• Simon McGregor's Ancient Terrible Things: The Lost Charter from Pleasant Company Games feels like it should be released by a different publisher — unless PCG is going for irony, I suppose. This expansion expands the game with expansive items. (KS link)

Calliope Games has launched The Titan Series, which features nine — no, twelve — no, possibly even more games delivered to you in batches all the way to 2019. Not much detail about the games, but that's sometimes one of the attractions of Kickstarter, yes? Low price point now vs. perfect information later? (KS link)



• John Clowdus of Small Box Games is pitching Soulfall on KS, with fantastic (in the literal sense) art by Sandro Rybak. I've enjoyed the few games that I've played from Clowdus, and it's nice to see him plugging along with his designs. (KS link)

• Tim Fowers' self-published "cooperative heist" game Burgle Bros. looks swanky as all get-out. (KS link)

• For April Fool's Day, instead of pranking people Dice Hate Me Games has put out a quick run KS that takes a meta apporoach to gaming with two small card games: Deck Building: The Deck Building Game from Christopher Badell and Unpub: The Unpublished Card Game from JR Honeycutt and Doug Levandowski. Mo' meta. (KS link)

Ares Games is offering many "giants of the sky" for Wings of Glory, and every time I see that game, I wish that we had a more organized system for putting together all of the Wings of Glory material, but I'm not sure what that might be — most likely because I know jack all about air combat, so I have no clue how to organize such a thing. (KS link)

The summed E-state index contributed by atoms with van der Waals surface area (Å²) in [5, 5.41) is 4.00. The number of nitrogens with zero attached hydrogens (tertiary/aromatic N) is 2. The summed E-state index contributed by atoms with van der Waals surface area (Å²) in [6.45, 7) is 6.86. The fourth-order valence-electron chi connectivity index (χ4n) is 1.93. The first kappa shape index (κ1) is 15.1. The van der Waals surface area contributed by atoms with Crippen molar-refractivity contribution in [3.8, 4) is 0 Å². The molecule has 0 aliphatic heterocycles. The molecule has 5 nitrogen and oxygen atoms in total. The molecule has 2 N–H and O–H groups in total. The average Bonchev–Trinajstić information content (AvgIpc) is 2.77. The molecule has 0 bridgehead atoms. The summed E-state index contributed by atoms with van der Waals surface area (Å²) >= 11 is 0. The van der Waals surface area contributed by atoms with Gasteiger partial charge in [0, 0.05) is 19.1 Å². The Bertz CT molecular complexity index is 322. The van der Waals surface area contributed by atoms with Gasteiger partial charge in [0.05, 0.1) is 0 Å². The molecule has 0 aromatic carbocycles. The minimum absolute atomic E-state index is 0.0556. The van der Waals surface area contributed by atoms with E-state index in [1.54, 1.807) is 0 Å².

Wake up, Cthulhu! from Miguel Bruque and GDM Games is the obligatory Cthulhu title for this post. (Verkami link)

• In addition to being on Kickstarter (link) Dirk Knemeyer's Tesla vs. Edison: War of Currents from Artana is being funded on both Giochistarter in Italy (link) and Spieleschmiede in Germany (link). Poland probably feels left out.

• Giochistarter also has an Italian version of Tiny Epic Galaxies (GS link), while Spieleschmiede is featuring campaigns for a new version of Heike Risthaus' bluffing game Blindes Huhn (SS link) and Krzysztof Wolicki's Der Herr des Eisgartens (SS link), which is the German version of the second edition of The Lord of the Ice Garden from REDIMP GAMES, the first of which debuted at Spiel 2014 and the second edition of which is on Kickstarter. (KS link) Oh my, I'm going to go lie down now...

Editor's note: Please don't post links to other Kickstarter projects in the comments section. Write to me via the email address in the header, and I'll consider them for inclusion in a future crowdfunding round-up. Thanks! —WEM
Twitter Facebook
43 Comments
Wed Apr 1, 2015 7:06 pm
Post Rolls
  • [+] Dice rolls
Recommend
95 
 Thumb up
 tip
 Hide

BGG Roundtable: Women & Gaming

W. Eric Martin
United States
Apex
North Carolina
flag msg tools
admin
designer
I'm hosting a livestream roundtable on the topic of women and gaming tonight, Tuesday, March 31, 2015, with guests Anne-Marie De Witt (Fireside Games), Brittanie Boe (GameWire/GTS Distribution), Stephanie Straw (personal account/Red Pants Games), Phoebe Wild (Cardboard Vault), and Andrew Christopher Enriquez (The Nerd Nighters).